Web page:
When they saw their father, they marched up to him, excited. "We can stay here after blueberries and work other jobs," Juan told him. In the kitchen, the boys had learned about people staying in Maine into winter to work in the sea-cucumber factories; it was a famously disgusting, slimy job that had a way of appealing to a 14-year-old. It was the end of summer, and the idea of going back to school was sinking in.
Urbano listened and mostly heard foolishness. He knew his boys would soon start to miss home, their friends, the American-teenager life he had built for them. He knew they longed to try out for football and go to the movies and kick back at the mall. They weren't rough-and-tumble migrant kids. They were gentle young men who were oblivious to the solicitations of the heavily perfumed women in the room.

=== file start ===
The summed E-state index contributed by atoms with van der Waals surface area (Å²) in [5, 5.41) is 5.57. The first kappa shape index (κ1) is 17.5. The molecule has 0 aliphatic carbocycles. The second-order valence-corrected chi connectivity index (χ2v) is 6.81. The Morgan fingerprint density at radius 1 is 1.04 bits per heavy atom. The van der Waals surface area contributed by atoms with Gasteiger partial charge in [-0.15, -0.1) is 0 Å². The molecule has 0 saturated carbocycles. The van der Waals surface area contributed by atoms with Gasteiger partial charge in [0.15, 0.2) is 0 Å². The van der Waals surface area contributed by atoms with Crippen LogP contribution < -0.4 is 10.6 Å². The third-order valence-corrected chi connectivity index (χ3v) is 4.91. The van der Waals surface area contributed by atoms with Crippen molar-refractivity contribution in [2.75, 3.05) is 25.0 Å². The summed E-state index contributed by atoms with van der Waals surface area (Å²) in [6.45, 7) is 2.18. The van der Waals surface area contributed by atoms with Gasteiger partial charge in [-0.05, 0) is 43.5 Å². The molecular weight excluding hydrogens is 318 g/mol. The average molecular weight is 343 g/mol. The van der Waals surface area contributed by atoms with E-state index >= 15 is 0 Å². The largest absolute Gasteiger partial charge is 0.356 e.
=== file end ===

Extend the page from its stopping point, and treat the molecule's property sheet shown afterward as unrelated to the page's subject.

"You have to go to school," Urbano said to his sons. "You can live with your mother."
Some of the men in the kitchen laughed and made back-to-school jokes, but the boys did not want an audience for this conversation, so they fell silent.
"I make the decisions," Urbano said. "You have to go to school."
Perez-Febles was carrying cans of kidney beans and applesauce to his truck in the parking lot of the Raker's Center, and he was getting worked up. He grabbed hold of two sacks of rice and heaved them into the back of the truck and then began driving toward Allen's farm. He knew this work was important—passing out food and medical supplies and information on legal services—but nothing was nearly as vital as the work he did translating. "I have to promise them, no chupacabras," he said."Chupacabra is a devil in the woods, a mythical animal that sucks blood. It's evil-looking, like a coyote. A lot of the people who come here are afraid of the woods. Scared to death, some of them.